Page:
Cloud storage products are getting fancier and fancier.
Drawing comparisons between SugarSync and Dropbox is a requirement when picking out a cloud provider. It’s important to understand the differences between the two platforms, and which features are more important to you.
SugarSync has taken an “everything and the kitchen sink” approach to cloud storage. It supports all major mobile OSes, including Symbian and Windows Mobile. It can sync as many folders as you’d like, between as many computers as you’d like. It does scheduled backups. It integrates with Facebook. Starting to sound like an infomercial, yeah? But wait, there’s more!
Dropbox takes a decidedly different approach to the cloud, aiming to lower the bar required to jump into cloud storage. Whereas SugarSync markets itself toward the technophile who lives on the cloud, Dropbox markets itself to people who need basic cloud and sharing services. Dropbox customers just want their data to be available wherever they are.
Dropbox or SugarSync? Rye or Whole Wheat? Pepperoni or Sausage? We can only help with the first of those, so let’s get to it.
Features – Winner: SugarSync
If you want features, SugarSync is your product. There really is no comparison. SugarSync aims to be your complete solution to cloud storage, providing cloud backup, “choose whatever folders you want to” sync, and integration with third party services like Facebook. Folders can be synced to mobile devices, although depending on the platform, e.g. iOS, it might not make any sense since you can’t edit anything on the device.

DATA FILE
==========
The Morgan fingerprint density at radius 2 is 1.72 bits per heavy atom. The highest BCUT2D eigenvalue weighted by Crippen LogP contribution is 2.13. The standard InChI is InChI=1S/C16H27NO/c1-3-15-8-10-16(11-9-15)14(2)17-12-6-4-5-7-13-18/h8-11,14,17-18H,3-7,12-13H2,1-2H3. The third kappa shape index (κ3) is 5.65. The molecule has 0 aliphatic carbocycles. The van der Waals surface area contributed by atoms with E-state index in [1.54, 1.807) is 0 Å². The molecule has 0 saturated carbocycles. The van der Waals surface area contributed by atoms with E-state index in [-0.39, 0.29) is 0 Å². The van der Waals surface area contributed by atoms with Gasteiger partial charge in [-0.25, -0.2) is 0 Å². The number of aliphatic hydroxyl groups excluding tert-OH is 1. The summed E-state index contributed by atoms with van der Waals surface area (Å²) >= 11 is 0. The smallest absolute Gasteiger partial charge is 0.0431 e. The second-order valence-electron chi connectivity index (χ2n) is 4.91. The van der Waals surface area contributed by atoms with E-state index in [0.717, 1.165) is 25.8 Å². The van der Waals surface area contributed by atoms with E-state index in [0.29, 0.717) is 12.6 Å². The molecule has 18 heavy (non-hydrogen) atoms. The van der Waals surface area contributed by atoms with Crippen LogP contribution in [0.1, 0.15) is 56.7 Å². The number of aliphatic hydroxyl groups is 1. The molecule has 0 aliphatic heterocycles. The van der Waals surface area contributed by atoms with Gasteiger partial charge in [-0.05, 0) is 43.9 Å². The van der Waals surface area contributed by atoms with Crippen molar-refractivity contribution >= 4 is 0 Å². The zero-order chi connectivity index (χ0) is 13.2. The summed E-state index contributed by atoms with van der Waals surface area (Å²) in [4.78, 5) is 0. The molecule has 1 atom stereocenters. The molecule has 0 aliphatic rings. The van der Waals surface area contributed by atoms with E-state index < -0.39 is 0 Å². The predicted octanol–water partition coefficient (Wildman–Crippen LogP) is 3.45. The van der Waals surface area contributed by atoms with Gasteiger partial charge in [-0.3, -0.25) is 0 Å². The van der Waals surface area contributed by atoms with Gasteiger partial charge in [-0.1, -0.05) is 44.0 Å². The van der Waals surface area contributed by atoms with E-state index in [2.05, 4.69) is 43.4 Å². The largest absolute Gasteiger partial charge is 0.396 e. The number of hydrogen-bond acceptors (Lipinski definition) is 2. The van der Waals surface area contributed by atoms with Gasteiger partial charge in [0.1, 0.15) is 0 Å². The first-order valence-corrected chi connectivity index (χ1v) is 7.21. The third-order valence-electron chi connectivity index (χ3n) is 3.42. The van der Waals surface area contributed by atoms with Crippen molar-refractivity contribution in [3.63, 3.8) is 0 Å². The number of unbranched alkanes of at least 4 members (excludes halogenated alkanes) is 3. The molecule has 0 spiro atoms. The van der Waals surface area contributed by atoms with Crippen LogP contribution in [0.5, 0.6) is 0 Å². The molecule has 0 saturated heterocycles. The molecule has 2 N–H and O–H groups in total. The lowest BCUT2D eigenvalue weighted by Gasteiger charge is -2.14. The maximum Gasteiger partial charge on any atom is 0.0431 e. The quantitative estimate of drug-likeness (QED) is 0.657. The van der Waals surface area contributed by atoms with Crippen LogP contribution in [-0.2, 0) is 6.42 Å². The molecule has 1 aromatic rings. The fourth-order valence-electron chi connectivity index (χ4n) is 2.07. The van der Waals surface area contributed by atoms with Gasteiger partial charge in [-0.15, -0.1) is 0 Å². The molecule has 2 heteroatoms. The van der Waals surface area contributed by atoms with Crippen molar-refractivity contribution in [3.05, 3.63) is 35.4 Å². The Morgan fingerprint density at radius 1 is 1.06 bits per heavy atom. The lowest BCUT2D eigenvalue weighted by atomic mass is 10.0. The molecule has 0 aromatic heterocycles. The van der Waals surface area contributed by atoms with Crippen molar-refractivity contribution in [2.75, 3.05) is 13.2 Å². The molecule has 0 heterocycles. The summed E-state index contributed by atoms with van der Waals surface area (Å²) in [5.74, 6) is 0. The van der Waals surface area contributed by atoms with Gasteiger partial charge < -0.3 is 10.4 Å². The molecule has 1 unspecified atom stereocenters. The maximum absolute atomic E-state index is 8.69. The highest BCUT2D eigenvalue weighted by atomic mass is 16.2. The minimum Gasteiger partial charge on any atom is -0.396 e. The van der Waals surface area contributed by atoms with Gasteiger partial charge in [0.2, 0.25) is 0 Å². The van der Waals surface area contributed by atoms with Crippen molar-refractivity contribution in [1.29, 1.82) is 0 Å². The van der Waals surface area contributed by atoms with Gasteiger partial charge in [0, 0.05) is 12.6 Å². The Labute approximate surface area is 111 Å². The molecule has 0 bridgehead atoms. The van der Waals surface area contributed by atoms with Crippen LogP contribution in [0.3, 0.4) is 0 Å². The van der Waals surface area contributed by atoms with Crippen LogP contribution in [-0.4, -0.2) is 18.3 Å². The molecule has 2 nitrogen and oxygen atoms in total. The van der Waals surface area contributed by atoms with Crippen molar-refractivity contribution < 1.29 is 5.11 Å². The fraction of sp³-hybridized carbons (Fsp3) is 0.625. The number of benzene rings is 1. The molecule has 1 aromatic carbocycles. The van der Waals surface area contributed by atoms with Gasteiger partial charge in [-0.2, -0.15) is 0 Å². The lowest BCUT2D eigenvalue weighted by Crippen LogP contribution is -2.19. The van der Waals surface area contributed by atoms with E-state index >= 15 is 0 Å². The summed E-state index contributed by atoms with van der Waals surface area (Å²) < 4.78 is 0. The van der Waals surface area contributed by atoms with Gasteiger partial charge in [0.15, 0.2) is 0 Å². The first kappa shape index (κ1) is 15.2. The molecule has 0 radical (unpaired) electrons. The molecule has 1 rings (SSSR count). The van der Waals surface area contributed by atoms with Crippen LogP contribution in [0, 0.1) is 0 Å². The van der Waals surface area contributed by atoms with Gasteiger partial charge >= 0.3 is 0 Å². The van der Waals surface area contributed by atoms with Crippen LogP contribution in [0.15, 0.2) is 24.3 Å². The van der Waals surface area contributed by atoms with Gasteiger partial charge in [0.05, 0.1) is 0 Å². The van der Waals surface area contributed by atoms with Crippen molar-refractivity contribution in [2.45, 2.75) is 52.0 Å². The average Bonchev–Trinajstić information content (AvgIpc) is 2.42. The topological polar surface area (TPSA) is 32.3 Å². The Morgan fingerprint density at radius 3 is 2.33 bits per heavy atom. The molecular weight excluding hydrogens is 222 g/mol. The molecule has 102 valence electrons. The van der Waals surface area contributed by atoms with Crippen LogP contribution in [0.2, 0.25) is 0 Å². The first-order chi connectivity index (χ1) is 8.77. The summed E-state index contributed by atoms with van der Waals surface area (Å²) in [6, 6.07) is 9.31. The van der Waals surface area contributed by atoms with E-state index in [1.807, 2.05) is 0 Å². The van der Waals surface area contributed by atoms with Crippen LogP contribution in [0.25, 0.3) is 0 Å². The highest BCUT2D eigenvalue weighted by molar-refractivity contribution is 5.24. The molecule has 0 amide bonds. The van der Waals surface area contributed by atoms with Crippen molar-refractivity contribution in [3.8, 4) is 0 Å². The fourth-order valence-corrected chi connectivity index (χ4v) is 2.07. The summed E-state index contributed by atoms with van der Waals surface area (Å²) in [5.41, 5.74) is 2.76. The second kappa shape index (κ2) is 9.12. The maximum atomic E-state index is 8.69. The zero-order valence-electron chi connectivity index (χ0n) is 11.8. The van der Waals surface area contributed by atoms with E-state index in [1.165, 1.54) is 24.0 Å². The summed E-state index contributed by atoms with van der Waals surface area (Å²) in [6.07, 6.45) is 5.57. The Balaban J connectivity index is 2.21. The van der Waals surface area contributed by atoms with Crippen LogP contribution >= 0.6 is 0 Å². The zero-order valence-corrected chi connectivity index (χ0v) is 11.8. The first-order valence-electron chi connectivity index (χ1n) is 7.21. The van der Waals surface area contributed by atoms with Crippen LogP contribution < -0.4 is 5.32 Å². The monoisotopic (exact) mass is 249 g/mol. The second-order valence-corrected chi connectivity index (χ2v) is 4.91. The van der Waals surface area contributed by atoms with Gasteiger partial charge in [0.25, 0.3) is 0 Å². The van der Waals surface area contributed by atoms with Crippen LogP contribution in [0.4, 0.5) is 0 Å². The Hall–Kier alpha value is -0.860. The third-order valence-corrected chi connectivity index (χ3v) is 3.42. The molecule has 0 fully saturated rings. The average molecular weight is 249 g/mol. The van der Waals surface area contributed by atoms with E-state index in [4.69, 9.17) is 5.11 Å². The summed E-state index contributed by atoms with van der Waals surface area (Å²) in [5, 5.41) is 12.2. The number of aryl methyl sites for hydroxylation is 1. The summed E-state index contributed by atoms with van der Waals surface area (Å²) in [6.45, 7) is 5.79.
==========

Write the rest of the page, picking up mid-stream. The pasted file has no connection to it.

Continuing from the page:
In addition, SugarSync has editing support for certain file types, and shared foldesr with password protection, while Dropbox has none of these features. So if any of them are useful to you, you might just want to stop reading here and pick up SugarSync.
As a commenter on one of my previous articles suggested, you can get around Dropbox’s single-folder limit by creating symbolic links (NTFS Junction Points for Windows users). But the process is command-line only on both Windows and Linux, and Mac OS X users need to create aliases for each folder, which I’ve had broken by Dropbox updates.
Ease of Setup – Winner: Dropbox
Not having so many features makes Dropbox’s setup a no-brainer. Download a setup file, install it, sign in, and you’re ready to sync files. If all you need is one folder, or you just want the simplicity, Dropbox is your cloud storage provider.
Dropbox has even taken into account if you move the folder accidentally. It will pop up a message and tell you to move it and or it will download the folder from the cloud. It’s that kind of simplicity that is winning Dropbox more users every day.
Performance – Winner: Tie
I hate ties. But one of the most important features of cloud storage is how fast you can push and pull data from the ‘Net. Both Dropbox and SugarSync were able to fully use my 25/25 Mbps Internet connection without issue, although SugarSync’s throttling system left something to be desired.
Synchronization speed was equally speedy, usually within seconds for both products. Dropbox was slightly lower on RAM usage than SugarSync. But it was only a couple MB, which is close enough to be considered negligible.